| |
  2. Emily Okerson

    Yay! I’m glad to see that google likes my site.

    | |
  3. robert garfinkle

    Officially – apology for all the negativity, it hasn’t been helpful. Above posts of mine depict a complaint.

    I Just don’t think it’s right that a band of photographers or anyone for that matter may suffer a business loss, from now until responsive compliance (whatever date that is…) at the hands of google – they are in essence nobody who has authority with respect to standards / protocol as to how the web “should” be – i.e. they are not a governing body.

    They are however “somebody” in the sense that they are “king of the hill” as everyone uses them – for virtually everything, even me. I trust them over any other search, period – it’s just easier to find something – restating the obvious.

    I have been developing web applications / sites for 20 years. Humbly, I’m a nobody in the sea of developers / users on the web… Having said that, I will cite a “practice” we developers have been taught and keen to for quite a while, and that is the principle of “lowest common denominator” as a function of compatibility / visibility – build it using the lowest common denominator as it’s simplicity paves the way for highest visibility…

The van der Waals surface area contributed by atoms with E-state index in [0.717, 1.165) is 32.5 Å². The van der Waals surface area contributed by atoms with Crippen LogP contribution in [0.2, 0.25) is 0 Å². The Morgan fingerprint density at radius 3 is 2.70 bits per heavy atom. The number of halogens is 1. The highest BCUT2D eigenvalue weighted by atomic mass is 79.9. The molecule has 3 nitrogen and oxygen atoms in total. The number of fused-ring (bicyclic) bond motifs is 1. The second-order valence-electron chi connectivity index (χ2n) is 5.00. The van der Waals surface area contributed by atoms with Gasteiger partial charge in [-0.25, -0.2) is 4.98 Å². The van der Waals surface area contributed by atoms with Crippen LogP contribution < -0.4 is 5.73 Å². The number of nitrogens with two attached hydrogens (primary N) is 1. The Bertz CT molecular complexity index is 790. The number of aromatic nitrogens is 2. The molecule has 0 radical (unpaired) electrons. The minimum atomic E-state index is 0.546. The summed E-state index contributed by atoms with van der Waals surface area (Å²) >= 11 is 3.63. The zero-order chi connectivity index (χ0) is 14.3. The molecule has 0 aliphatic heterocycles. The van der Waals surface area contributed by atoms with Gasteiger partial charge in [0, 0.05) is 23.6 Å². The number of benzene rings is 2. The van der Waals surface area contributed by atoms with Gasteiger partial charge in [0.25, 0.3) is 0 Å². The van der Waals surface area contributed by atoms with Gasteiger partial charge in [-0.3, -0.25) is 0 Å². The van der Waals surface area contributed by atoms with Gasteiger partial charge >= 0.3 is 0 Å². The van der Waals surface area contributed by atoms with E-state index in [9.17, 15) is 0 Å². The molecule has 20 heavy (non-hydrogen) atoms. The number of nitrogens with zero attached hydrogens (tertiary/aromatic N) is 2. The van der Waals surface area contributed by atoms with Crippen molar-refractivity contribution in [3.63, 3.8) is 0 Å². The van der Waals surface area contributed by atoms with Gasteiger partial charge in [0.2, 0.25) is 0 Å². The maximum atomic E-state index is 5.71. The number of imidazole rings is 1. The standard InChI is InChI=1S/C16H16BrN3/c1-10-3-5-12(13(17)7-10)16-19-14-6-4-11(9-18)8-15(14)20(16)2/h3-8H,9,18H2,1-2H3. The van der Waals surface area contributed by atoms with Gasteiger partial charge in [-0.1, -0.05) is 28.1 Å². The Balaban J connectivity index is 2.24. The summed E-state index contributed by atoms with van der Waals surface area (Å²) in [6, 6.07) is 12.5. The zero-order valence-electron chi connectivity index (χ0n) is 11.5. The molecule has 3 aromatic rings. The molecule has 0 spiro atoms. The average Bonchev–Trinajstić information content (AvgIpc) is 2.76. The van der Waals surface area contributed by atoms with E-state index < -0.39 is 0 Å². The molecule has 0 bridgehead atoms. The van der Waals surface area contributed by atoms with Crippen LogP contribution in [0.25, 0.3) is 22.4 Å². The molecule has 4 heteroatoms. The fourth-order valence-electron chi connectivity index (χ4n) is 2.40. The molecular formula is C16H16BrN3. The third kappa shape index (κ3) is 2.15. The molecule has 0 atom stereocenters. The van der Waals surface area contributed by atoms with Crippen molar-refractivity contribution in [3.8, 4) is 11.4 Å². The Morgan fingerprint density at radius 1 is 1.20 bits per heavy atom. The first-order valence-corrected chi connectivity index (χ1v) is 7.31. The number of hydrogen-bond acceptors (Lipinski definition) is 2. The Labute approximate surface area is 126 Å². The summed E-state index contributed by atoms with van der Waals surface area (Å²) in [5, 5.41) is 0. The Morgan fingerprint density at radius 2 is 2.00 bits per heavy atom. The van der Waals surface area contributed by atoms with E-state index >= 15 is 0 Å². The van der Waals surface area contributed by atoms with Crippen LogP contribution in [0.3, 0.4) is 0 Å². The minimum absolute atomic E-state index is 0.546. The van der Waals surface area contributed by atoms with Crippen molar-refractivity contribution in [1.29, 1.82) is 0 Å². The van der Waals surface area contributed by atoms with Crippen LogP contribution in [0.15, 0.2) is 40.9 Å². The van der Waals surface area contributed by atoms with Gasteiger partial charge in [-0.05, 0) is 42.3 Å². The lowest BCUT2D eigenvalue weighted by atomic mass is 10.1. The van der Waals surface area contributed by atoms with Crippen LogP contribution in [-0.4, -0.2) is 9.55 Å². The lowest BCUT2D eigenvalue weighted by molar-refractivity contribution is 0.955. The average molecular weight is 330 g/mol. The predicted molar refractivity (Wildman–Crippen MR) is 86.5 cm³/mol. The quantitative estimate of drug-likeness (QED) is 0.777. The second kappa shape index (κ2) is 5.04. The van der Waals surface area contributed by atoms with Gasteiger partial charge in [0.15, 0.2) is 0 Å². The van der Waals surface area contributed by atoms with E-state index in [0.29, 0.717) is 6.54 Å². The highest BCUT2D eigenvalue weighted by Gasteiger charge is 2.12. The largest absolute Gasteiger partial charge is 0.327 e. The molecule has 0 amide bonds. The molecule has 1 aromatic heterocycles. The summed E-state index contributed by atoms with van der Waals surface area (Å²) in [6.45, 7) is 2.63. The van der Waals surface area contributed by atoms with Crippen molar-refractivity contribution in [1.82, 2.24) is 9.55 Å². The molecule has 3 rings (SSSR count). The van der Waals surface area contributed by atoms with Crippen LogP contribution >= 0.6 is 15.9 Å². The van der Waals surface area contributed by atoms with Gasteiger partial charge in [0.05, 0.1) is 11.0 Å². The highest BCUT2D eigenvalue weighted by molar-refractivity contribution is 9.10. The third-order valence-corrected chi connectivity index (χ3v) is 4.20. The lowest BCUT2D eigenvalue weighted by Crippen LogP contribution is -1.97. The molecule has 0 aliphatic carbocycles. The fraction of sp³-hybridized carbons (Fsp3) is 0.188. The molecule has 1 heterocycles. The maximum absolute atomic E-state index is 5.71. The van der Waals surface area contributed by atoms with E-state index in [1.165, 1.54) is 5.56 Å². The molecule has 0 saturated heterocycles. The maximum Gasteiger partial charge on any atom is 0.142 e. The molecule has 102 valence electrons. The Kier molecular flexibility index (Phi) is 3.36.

Sure, we all want the best functional / ergonomic sites where no user struggles to view / use it – hence keeping it simple, but it comes as a shock more or less that a company, like I said, has the arrogance to just change things up like this and throw a whole bunch of sites over the cliff or consider responsiveness as a function of SEO – it was not the right thing to do IMO…

    | |
  4. Paul Empson

    Another little side note.. we think in terms of a website, however Google and others see individual pages under a domain name. So as Rob mentions above, check each page and that includes for content too. Make each page specific with unique titles, descriptions and info and that’ll improve each pages ranking ( but don’t hold me to that.. I’m just a photographer :-)

    | |
  5. Rob Greer

    Unfortunately, neither one of the two sites you listed pass BOTH of Google’s mobile tests. Check this out:

    and this out:

    P.S. I’ve never seen as score as low as the score provided to this page ^^^^^^^^

    | |
  6. Matthew Saville and both pass. Which is good, because I really did not have the time to worry about this before April 21st! :-P

    | |
  7. Rob Greer

    There are two more major points to consider here that weren’t mentioned in in the article.

    1) You need to check / test every page on your website–not just your home page. Your home page may pass but other pages may not pass.

    2) In addition to the Mobile Friendly Test (, you should also run your site against Google PageSpeed ( BOTH of these tests are going to be used to determine if your site is mobile friendly enough to warrant inclusion in mobile search results.

    | |
    • Mike Allebach


      | |
    • robert garfinkle